I had upper and lower blepharoplasty 2 years ago and since then, I have aching eyes and problems with closing them fully. I can get them closed maybe at 95%, but they still let in crack of light. At night time it seems my eyes tighten, and I find I need more and more sleep to feel rested. Are there any options to correct this problem? Thank you.
Corrective Measures for Eyelid Closure Problems After Blepharoplasty?
Doctor Answers (10)
Closing eyes after blepharoplasty
The problem you describe seems to be due to excessive eyelid skin being removed. The surgical option involves replacing some of that skin with a skin graft. A temporary measure may be to place botox on your forehead to drop your brows a little. This may give you that 5% back for a temporary time.
Inability to close eyelids following blepharoplasty
The problem you have described is one that as surgeons we try very hard to avoid. it sounds like too much skin was taken at the time of surgery. If that is the only problem, then skin grafts from the lower lids or other places where the skin is similar in texture and thickness can be used as a grafting material in order to manage this disorder. There are other solutions to this problem if the levator (elevators of the upper lids) are affected or if deep scarring is the problem.
Eyelid not closing after blepharoplasty
This is a complex problem. After two years, you will not likely improve further with conservative measures. You may need a full thickness skin graft to reduce the risk of corneal abrasion in the future.
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Revision for Eyelid Closing Problems After Eyelift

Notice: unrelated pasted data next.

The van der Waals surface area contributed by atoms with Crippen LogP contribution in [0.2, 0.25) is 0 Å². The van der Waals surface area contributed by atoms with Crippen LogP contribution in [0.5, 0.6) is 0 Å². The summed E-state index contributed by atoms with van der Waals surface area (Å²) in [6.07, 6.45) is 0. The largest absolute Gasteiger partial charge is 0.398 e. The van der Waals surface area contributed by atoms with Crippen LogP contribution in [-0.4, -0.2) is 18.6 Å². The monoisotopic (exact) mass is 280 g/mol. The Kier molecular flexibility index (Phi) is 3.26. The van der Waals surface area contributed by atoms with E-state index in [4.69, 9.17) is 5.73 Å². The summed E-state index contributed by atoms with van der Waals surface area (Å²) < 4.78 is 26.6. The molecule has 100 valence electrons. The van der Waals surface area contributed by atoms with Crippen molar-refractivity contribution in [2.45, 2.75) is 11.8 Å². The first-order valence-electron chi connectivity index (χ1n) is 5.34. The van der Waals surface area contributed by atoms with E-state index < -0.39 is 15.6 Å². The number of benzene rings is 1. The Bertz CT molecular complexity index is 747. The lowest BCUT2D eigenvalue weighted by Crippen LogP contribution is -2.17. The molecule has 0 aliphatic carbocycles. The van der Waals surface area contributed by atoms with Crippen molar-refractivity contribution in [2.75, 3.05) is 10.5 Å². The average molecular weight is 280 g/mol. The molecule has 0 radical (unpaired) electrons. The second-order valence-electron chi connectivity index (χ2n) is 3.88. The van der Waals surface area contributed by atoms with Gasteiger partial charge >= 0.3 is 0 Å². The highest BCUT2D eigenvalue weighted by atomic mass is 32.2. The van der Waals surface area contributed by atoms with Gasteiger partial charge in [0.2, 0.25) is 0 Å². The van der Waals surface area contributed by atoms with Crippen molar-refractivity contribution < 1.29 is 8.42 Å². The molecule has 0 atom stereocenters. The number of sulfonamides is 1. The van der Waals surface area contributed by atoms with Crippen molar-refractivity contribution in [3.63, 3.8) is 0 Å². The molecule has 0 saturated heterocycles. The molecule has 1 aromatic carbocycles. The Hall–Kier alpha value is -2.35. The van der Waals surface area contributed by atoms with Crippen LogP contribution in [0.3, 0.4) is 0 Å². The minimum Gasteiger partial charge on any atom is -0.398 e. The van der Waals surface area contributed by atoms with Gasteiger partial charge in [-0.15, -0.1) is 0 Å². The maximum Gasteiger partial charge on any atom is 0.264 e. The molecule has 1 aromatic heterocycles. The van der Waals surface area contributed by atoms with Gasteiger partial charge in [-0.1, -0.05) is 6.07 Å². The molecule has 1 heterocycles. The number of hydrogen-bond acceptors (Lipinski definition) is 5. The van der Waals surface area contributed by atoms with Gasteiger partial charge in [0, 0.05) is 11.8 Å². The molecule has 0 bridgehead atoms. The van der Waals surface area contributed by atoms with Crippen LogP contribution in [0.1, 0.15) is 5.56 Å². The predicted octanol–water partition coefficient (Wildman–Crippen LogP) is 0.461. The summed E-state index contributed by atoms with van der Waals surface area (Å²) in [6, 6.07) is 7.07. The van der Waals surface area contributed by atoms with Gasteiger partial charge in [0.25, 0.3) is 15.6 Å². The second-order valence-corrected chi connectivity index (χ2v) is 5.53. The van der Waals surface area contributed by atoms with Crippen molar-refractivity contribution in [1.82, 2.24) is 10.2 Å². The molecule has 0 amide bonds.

I'm a Cosmetic Oculofacial (Speciaizing in Eyelid and Facelift Surgery) Plastic Surgeon practicing for 15 years with offices in Manhattan's Upper Eastside. Your problem is not unusual. I see patients with this problem from all over the world who seek help for revisional or corrective surgery due to an eyelift they previously had with another surgeon. Usually this problem is caused by lower eyelid retraction (the lower eyelid is not at the same level as the border of the iris or colored part of the eye). Proper examination and performing the right eyelift procedure or corrective procedures can probably provide you with some improvement of your problem with closing your eyes after having had blepharoplasty surgery to your eyes.
There are ways to correct the problem with inability to close eyes...
You should not have these issues 2 years after lower eyelid surgery. Symptoms like this should resolve a few weeks after surgery. You have one of two possible problems. Too much skin may have been removed from the upper eyelid. If this is the case, it can be repaired with a skin graft from behind the ear. The other possible problem is malposition of the lower eyelid. Correction of this problem depends on what the root source of the problem is.
1. Too much skin removed from lower eyelid,
2. muscle of lower eyelid not tightened, or
3. scar tissue of conjuctiva of lower eyelid.
Inability to close eyes completely after blepharoplasty